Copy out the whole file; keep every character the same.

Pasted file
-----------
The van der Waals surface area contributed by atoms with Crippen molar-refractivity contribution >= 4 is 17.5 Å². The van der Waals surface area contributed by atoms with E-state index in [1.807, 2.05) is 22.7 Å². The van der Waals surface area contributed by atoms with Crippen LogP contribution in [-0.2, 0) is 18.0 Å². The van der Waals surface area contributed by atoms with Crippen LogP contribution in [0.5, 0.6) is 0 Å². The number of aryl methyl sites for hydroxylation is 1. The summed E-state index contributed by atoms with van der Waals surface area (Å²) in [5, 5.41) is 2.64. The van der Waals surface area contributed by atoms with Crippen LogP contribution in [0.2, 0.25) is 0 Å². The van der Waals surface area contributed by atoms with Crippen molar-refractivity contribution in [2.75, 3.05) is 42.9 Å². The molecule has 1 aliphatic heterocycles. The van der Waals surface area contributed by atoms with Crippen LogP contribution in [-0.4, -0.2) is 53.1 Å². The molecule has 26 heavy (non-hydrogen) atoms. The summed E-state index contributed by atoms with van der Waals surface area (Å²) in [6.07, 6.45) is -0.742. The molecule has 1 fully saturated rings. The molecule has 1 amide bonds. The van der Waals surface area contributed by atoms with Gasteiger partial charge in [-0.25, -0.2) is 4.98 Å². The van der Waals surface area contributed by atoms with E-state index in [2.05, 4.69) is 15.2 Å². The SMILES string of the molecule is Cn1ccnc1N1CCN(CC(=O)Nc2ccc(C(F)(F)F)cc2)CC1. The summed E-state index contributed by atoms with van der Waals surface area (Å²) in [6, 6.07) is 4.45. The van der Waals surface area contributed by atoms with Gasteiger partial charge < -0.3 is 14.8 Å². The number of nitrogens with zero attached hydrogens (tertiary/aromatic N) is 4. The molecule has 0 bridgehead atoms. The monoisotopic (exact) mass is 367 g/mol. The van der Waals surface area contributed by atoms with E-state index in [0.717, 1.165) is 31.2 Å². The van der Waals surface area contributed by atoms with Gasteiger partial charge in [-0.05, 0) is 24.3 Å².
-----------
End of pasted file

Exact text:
The van der Waals surface area contributed by atoms with Crippen molar-refractivity contribution >= 4 is 17.5 Å². The van der Waals surface area contributed by atoms with E-state index in [1.807, 2.05) is 22.7 Å². The van der Waals surface area contributed by atoms with Crippen LogP contribution in [-0.2, 0) is 18.0 Å². The van der Waals surface area contributed by atoms with Crippen LogP contribution in [0.5, 0.6) is 0 Å². The number of aryl methyl sites for hydroxylation is 1. The summed E-state index contributed by atoms with van der Waals surface area (Å²) in [5, 5.41) is 2.64. The van der Waals surface area contributed by atoms with Crippen LogP contribution in [0.2, 0.25) is 0 Å². The van der Waals surface area contributed by atoms with Crippen molar-refractivity contribution in [2.75, 3.05) is 42.9 Å². The molecule has 1 aliphatic heterocycles. The van der Waals surface area contributed by atoms with Crippen LogP contribution in [-0.4, -0.2) is 53.1 Å². The molecule has 26 heavy (non-hydrogen) atoms. The summed E-state index contributed by atoms with van der Waals surface area (Å²) in [6.07, 6.45) is -0.742. The molecule has 1 fully saturated rings. The molecule has 1 amide bonds. The van der Waals surface area contributed by atoms with Gasteiger partial charge in [-0.25, -0.2) is 4.98 Å². The van der Waals surface area contributed by atoms with E-state index in [2.05, 4.69) is 15.2 Å². The SMILES string of the molecule is Cn1ccnc1N1CCN(CC(=O)Nc2ccc(C(F)(F)F)cc2)CC1. The summed E-state index contributed by atoms with van der Waals surface area (Å²) in [6, 6.07) is 4.45. The van der Waals surface area contributed by atoms with Gasteiger partial charge < -0.3 is 14.8 Å². The number of nitrogens with zero attached hydrogens (tertiary/aromatic N) is 4. The molecule has 0 bridgehead atoms. The monoisotopic (exact) mass is 367 g/mol. The van der Waals surface area contributed by atoms with E-state index in [0.717, 1.165) is 31.2 Å². The van der Waals surface area contributed by atoms with Gasteiger partial charge in [-0.05, 0) is 24.3 Å².